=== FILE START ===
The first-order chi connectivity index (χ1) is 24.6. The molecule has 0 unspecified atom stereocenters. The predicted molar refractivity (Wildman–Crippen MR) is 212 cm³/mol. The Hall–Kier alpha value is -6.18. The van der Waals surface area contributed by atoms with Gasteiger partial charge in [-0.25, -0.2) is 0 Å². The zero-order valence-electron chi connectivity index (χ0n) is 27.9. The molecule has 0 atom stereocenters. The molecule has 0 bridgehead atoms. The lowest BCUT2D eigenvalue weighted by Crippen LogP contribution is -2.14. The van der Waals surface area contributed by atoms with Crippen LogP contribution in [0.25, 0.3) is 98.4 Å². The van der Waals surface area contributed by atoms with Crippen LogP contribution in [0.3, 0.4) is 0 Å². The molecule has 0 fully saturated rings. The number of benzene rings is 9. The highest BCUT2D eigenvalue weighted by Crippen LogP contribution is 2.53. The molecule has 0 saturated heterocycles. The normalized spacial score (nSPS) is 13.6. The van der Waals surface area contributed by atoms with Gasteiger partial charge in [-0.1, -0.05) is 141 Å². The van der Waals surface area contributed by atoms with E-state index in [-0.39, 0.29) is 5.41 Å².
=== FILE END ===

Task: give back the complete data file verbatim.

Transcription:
The first-order chi connectivity index (χ1) is 24.6. The molecule has 0 unspecified atom stereocenters. The predicted molar refractivity (Wildman–Crippen MR) is 212 cm³/mol. The Hall–Kier alpha value is -6.18. The van der Waals surface area contributed by atoms with Gasteiger partial charge in [-0.25, -0.2) is 0 Å². The zero-order valence-electron chi connectivity index (χ0n) is 27.9. The molecule has 0 atom stereocenters. The molecule has 0 bridgehead atoms. The lowest BCUT2D eigenvalue weighted by Crippen LogP contribution is -2.14. The van der Waals surface area contributed by atoms with Crippen LogP contribution in [0.25, 0.3) is 98.4 Å². The van der Waals surface area contributed by atoms with Crippen LogP contribution in [0.3, 0.4) is 0 Å². The molecule has 0 fully saturated rings. The number of benzene rings is 9. The highest BCUT2D eigenvalue weighted by Crippen LogP contribution is 2.53. The molecule has 0 saturated heterocycles. The normalized spacial score (nSPS) is 13.6. The van der Waals surface area contributed by atoms with Gasteiger partial charge in [-0.1, -0.05) is 141 Å². The van der Waals surface area contributed by atoms with E-state index in [-0.39, 0.29) is 5.41 Å².